Sala‘s a case that won’t be much missed.

In a move by now notorious among practitioners, in a case titled Sala (EFMs: Right of Appeal : Albania) [2016] UKUT 411 (IAC), the Vice President of the Upper Tribunal decided that the extended family members of EEA nationals could not appeal against the refusal to grant them residence documents under the Immigration (European Economic Area) Regulations 2006, SI 2006/1003 (‘the EEA Regulations’).

This was despite agreement at the original hearing between the Home Office and claimant lawyers that the legal framework contained a right of appeal. That didn’t stop the Home Office quickly changing their policies to reflect Sala and to solidify the denial of appeal rights in the re-jigged 2016 EEA regulations.

This decision affected large numbers of individuals, including unmarried partners of EEA nationals plus other relatives. Clients with ongoing appeals had them struck out. Those who were refused residence documents were told they could not appeal and would have to argue that the refusals were unlawful or irrational on expensive and risky judicial review claims. The situation for many seemed hopeless.

That’s until now.



A legal team including Rajiv Sharma of the 36 Group led by Ramby De Mello of No 5 Chambers instructed by Stella Maris Solicitors have won their Court of Appeal challenge to Sala. A written judgement is eagerly awaited and I will try to post again once that’s available (or better still, get Rajiv to post about it). For now, we have this update from Rajiv:

The Court of Appeal (MR, LJ Longmore, LJ Irwin) heard the appeal against the findings in Sala. Those findings, briefly, are that by virtue of the discretion available to a decision-maker under Regulation 17 of the 2006 Regulations, a decision on an application under Regulations 8 is not a decision which concerns the applicant’s entitlement to be issued with a residence card and is therefore not an “EEA Decision” under Regulation 2 and so is not appealable under Regulations 26.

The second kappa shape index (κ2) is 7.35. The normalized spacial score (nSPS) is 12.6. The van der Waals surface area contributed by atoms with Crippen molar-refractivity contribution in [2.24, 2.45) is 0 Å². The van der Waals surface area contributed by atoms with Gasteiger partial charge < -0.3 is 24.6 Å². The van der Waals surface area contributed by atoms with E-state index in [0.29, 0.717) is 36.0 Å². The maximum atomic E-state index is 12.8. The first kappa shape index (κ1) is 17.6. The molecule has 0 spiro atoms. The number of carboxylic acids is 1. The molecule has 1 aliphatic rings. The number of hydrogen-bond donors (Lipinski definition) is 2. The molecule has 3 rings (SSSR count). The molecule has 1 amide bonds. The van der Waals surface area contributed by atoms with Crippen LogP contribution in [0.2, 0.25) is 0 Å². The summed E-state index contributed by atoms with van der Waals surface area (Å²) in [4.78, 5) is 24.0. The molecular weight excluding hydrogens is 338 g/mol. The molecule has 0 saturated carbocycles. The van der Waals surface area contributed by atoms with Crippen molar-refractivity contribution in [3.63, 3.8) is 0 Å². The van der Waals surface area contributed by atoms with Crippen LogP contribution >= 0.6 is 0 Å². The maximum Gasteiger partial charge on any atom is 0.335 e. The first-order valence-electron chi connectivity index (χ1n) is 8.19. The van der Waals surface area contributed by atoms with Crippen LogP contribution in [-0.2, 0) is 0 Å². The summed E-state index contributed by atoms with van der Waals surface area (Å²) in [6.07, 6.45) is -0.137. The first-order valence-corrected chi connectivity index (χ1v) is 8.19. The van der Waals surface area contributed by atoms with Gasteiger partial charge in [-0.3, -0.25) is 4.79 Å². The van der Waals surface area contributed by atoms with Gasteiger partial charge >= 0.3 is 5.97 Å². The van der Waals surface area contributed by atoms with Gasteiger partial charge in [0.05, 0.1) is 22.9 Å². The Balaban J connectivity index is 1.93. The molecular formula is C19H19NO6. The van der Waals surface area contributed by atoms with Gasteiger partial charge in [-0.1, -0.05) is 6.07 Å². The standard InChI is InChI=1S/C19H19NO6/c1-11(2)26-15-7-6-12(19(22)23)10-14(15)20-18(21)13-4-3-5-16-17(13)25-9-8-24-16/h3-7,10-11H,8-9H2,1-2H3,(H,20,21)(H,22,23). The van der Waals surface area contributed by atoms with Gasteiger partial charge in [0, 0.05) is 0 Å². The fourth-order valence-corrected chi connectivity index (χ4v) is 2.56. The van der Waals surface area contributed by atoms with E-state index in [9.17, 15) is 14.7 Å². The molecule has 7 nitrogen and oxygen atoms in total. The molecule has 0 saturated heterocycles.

Our position for the Appellant was the same as the appellant’s position in Sala; that the Regulations provide a right of appeal against an adverse decision on a regulation 8 application which is an EEA Decision. The Respondent’s position had changed, however, from her position in Sala before the Upper Tribunal. The position in Sala was the same as our present position. She now contended (as is consistent with her updated guidance and the 2016 Regulations) that there is no right of appeal.

The Court, having adjourned the matter in July, had allocated a day prior to the hearing for pre-reading. Evidently this time had been well spent because the Court had established a road-map of the issues upon which they wanted to be addressed. They wanted to hear submissions on interpretation of the Regulations in isolation i.e. Without reference to the Directive/Treaty before deciding if they needed to hear anything else.

Our submissions took us to just before lunch. The Court, particularly the MR and Irwin LJ, were perplexed with the drafting of the Regulations (not the first time the Court have had issues with the drafting of Regulations, Rules or Legislation in this Jurisdiction). The Respondent’s submissions started before lunch. We broke for lunch after the Respondent’s Lead Counsel (B Kennelly QC) suggested that Regulation 21, despite specifically referring EEA Decisions under that regulation, did not mean that a decision under that regulation was an EEA Decision.

After lunch the Court heard a submission that reference to public policy grounds in Regulation 20 had no connection to the public policy grounds in Regulation 21. Counsel was then asked, in the absence of direct authority to support his position, had any submissions to rebut the provisions referred to by the Appellant.